Step 4: Made a searching and fearless moral inventory of ourselves.
At first sight this does not appear to hold many problems. Against the background of what I am trying to show, the depth of this inventory is very important. Looked at from a fundamentalist standpoint I believe it to be true that, indeed, this Step may not present too many problems. The picture is very different from a eisegesic point of view, for then every part of one's life experience and its interpretation comes into play. And that can feel, and usually is felt, like spiritual, hopeless devastation. As one's inventory contains positive as well as negative personality traits, it is as well to deal first with the latter (the easier option anyway) rather than the former. Great benefits are gained by the writing down of the details of this inventory, rather than simply going over them in one's head, a method too easily used as a cop-out.
Whilst this process of inventory-taking requires a deep investigation of every possible character trait, it will not be part of my task to go into the actual details of this Step, but rather to treat the subject in such a way as to throw some light onto the background against which my experiences may be compared, namely the life as lived by the mythological Christ through the person of Jesus of Nazareth. It will be recalled from my previous post, "Spiritual Awakening," that this is my chosen, pre-existing format with which to compare my own inner journey.
Following the Step 4 inventory comes the more difficult Step 5. This Step is important, not perhaps for what it is, as for what it is not. Let me quote:-
Step 5: Admitted to God, to ourselves and to another human being the exact nature of our wrongs.
This would appear to be something in the nature of a confession, yet in reality it is far from that. Admitting to another person, and one needs to know that person can be absolutely trusted, all one's character traits, negative and positive, certainly focuses the mind onto reality as I had never known it before. And that goes to the heart of the process, the confrontation with a new reality. This, I believe, is where the Catholic ritual of confession falls short. I had discovered a new truth which up to that time I had not seen. Guilt did not come into the picture. Wrongs do not necessarily carry with them a sense of guilt, but of recognition. Guilt serves only one purpose, and that is to awaken awareness of one's state, for example submission to one's egos, and I had already been awakened to my ego. To have hung on to guilt would have been to maintain a self-piteous subservience to my false self, my ego. Guilt would then have acted as a counterweight or anchor, holding back the emergence into a higher, more spiritual life. And with guilt comes blame, the partner-in-crime, if I may name it as such, of judgementalism.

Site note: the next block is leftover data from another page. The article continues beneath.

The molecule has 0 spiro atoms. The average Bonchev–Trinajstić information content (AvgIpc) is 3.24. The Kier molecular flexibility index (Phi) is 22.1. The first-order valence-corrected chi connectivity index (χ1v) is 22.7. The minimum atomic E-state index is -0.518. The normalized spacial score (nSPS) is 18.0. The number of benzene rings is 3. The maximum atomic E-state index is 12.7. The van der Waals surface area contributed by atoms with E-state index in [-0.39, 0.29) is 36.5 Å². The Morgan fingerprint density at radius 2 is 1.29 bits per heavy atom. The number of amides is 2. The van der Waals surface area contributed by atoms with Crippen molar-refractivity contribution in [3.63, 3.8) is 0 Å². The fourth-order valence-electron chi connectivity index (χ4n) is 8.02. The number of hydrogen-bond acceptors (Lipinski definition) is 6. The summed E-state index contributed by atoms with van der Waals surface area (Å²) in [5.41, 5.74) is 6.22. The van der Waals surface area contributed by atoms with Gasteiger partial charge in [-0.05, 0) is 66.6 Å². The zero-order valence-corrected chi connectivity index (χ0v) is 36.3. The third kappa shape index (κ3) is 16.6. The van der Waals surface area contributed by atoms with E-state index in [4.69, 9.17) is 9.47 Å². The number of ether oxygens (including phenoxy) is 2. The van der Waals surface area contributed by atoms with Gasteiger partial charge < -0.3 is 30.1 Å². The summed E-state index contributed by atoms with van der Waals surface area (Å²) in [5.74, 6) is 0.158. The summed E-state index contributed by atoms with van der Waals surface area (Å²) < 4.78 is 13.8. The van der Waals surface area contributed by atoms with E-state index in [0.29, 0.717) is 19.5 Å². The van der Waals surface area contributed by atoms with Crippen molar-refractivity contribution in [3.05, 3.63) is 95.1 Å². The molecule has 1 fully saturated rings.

The recalling of what I experienced, as a litany of shortcomings, left me in a state of spiritual devastation. Thus was I totally unprepared for the joyous walking-on-clouds experience when I recalled my positive traits. This sense of experiencing a transfiguration is important and will be referred to in a future post. Sadly, in my experience, it is people who feel they live a highly moral, upright life, one of service to others, who often find this Step impossible to deal with. To have become as poor in spirit as I had become is something for which I am eternally grateful. I do not believe I could ever have made a more thorough inventory of myself. The necessary process, about which I learned so much later, was complete.
Of course, I have chosen to write this script from the standpoint of the "Twelve Steps" because that goes to the heart of my experience. However, this process is also referred to by St. John of the Cross in his dissertations on the "Dark Night of the Senses," and the "Dark Night of the Soul." These writings can be found in his collected works under, "The Ascent of Mount Carmel," and "The Dark Night."
For a very long time I was puzzled over Jesus' call to be 'perfect'. How could this be possible? Meister Eckhart in his sermons says that he is writing for those who have become 'perfects'. Out of my reading of St. John of the Cross, I conclude that perfection is that state achieved having gone through the process about which I have spoken above. Nothing else seems to make sense, and that kind of 'perfection' is something to be grateful for, a gift or grace received in humility.
At this point I will pause awhile. Physical restrictions, namely my recent eye surgery, requires that I take a break from writing. I have to say, however, that it has been a pleasure, a joy, to put virtual pen to paper, in short bursts, even if it has meant seeing the physical world through some strange, short-distance distortions.